YUSU has chosen to support the NUS in its condemnation of the Oxford Union Debating Society’s invitations to British National Party leader Nick Griffin and discredited historian David Irving. The decision was met with strong criticism from the BNP, who described the affair as “farcical”.
The Oxford Union Debating Society, famed for its controversial speakers such as disgraced former US President Richard Nixon and political activist Malcolm X, has invited Griffin and Irving to its ‘Freedom of Speech’ debate on November 26. The NUS swiftly condemned the announcement and encouraged affiliated unions to follow suit.
BNP Press Officer Simon Darby said: “Who do these small unrepresentative student unions think they are to tell other students who they can and cannot listen to? It’s ridiculous. To accuse us of being fascist and then prevent a political party from speaking is pretty ironic. In a free country you can’t stop somebody’s opinion.”
YUSU Racial Equality Officer Michael Batula defended the decision to write to Oxford Union denouncing its choice of speakers. He said: “I have nothing against freedom of speech”. Their letter describes the BNP as “a scourge on the contemporary, progressive, multicultural British society”, and claims that they “openly voice anachronistic and racist ideology.” It also calls Irving, who was recently imprisoned in Austria for Holocaust denial, and Griffin “obsolescent, bigoted, racist fascists.”
Batula and co-officer Ishmael Norris were initially asked by the NUS to sign a petition against the invitations. The letter, says Batula, “was purely our idea. Then we sought backing from YUSU Senate to get the support of the whole University. It is signed by the two of us, and was sent on behalf of YUSU, but we would have written it on our own behalf anyway. It was good to have the backing of the Union; it’s strength in numbers.”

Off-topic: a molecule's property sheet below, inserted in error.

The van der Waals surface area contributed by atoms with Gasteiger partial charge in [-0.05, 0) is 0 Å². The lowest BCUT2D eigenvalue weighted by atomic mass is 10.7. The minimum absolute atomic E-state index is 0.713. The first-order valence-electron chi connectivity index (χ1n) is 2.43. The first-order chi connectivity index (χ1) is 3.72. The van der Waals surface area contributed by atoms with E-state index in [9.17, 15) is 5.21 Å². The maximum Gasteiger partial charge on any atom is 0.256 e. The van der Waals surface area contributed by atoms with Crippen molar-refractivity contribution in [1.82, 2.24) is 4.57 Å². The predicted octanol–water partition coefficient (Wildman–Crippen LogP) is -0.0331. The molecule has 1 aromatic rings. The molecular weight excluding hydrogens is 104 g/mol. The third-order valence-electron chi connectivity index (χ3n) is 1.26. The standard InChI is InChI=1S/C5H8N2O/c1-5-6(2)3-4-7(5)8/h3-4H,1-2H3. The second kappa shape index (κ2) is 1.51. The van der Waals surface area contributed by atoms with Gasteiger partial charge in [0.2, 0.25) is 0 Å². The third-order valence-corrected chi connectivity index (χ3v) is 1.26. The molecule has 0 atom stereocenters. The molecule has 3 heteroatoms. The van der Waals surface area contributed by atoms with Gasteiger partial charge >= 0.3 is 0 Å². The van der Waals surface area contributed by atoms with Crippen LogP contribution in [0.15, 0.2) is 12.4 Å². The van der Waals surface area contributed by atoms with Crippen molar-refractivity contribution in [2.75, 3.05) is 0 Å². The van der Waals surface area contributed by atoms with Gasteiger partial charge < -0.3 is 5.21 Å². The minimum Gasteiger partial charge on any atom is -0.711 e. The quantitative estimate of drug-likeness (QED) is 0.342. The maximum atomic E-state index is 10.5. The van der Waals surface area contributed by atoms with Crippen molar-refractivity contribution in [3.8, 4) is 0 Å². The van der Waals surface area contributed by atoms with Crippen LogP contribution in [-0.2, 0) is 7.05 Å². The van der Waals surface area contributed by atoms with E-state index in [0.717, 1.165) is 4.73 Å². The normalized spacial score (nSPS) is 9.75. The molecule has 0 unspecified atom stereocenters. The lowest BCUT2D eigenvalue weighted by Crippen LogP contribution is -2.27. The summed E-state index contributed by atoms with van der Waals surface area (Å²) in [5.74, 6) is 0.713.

The NUS also issued their own statement: “Freedom of speech is often cited as a reason to afford a platform to racists and fascists.” It also states that: “Our primary concern is the safety of our members” and claims “whenever the BNP is active in an area the number of racist attacks increases.”
Darby dimissed the accusation, and said that the NUS has an inherent problem with the party. “It’s like a Pavlovian response from the NUS – as soon as they hear BNP, they react. It’s a psychological illness,” he said.
According to Batula, around 25 students’ unions have written to criticise the Oxford Union. The society’s President, Luke Tryl, issued a letter in response to press coverage of the controversy. He reiterates that the debate is to “challenge and attack their views in a head to head manner.”
The coverage and criticism has, as yet, had no impact on Oxford Union’s decision to invite the speakers. Darby said Griffin still plans to attend the debate. He said: “We’re still unaware of whether the invitation is still open. If it is, then Nick will certainly go.”